Suffolk/Essex: Charity calls for action after increase in number of people with diabetes

Charity chiefs have called for more people to get tested for diabetes after a sharp rise throughout

Charity chiefs have called for more people to get tested for diabetes after a sharp rise throughout Suffolk and Essex. Photo credit: Hugo Philpott/PA Wire - Credit: PA

The number of people with diabetes in Suffolk has shot up by more than 1,200 in just one year, new figures show.

Officials at Diabetes UK have now called on health chiefs to make tackling the condition in the county a priority, as they claimed the number will continue to rise.

In 2012 there were 45,475 people who were thought to have diabetes, but that has risen 46,678 this year, according to the charity’s data.

That represents a rise of nearly 3%, but also means 7.6% of people in the county have diabetes. In Essex, the number rose from 83,188 in 2012 to 85,235 this year.

Sharon Roberts, Diabetes UK’s regional manager for the eastern region, said: “It is alarming that the number of people with diabetes in Suffolk has gone up by 1,203 in a single year. Addressing this situation needs to be one of the top health priorities in the area.

“Given that the increase in diabetes cases is mainly due to a sharp rise in Type 2 diabetes, we need to get much better at preventing cases of Type 2.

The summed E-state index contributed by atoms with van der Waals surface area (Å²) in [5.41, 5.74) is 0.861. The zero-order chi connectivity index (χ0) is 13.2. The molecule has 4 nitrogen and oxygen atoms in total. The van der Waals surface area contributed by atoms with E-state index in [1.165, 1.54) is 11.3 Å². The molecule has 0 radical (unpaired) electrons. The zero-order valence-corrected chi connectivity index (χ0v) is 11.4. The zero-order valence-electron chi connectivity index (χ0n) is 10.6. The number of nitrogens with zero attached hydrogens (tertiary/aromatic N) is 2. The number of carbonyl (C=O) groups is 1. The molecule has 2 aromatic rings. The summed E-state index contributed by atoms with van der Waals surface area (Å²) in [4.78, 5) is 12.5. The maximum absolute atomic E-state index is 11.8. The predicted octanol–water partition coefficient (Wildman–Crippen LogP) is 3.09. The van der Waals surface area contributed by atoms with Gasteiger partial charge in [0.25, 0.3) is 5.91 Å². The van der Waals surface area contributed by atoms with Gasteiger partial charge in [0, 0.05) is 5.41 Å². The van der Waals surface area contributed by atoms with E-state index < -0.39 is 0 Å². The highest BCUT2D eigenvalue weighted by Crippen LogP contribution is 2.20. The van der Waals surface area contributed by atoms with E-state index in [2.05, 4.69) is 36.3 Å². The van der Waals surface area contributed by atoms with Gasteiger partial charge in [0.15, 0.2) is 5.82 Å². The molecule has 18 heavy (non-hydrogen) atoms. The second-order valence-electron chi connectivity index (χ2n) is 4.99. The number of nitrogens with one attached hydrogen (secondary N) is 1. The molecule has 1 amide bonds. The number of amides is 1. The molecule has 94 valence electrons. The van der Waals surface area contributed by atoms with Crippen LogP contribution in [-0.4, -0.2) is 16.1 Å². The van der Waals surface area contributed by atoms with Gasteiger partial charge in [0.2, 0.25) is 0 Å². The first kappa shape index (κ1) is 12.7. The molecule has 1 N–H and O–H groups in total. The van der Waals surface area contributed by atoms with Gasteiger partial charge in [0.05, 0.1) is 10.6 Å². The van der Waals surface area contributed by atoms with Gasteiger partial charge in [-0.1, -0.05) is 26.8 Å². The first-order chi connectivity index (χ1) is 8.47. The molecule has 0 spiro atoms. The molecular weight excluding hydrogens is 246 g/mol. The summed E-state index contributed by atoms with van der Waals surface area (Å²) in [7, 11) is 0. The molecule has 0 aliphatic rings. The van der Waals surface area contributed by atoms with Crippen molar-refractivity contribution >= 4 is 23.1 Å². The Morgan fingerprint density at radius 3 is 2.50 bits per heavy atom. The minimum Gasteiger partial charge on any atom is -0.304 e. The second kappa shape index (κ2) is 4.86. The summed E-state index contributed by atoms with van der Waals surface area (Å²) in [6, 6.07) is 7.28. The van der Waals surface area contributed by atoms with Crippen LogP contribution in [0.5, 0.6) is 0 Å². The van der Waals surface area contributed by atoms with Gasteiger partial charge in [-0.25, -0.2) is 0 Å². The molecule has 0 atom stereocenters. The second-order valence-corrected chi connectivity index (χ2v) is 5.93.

“A vital first step towards this is to ensure both that people realise how serious it is and also that they understand their own personal risk so that if they are at high risk they can make the lifestyle changes that can help prevent it.”

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The charity believes raising awareness of diabetes is key, as it is projected that more than 8.3% of Suffolk’s population and 7.8% of Essex will have diabetes by 2020.

Officials have also urged people who are over 40, overweight, have a large waist, or have a family history of diabetes, to get a risk assessment, as well as people of South Asian descent who are over 25.

Ms Roberts added: “I know that we all have busy lives and that thinking about future health can be uncomfortable, but it is only if people in Suffolk grasp the nettle and get their risk assessed that we can start to bring the rise in diabetes in the area to an end.”

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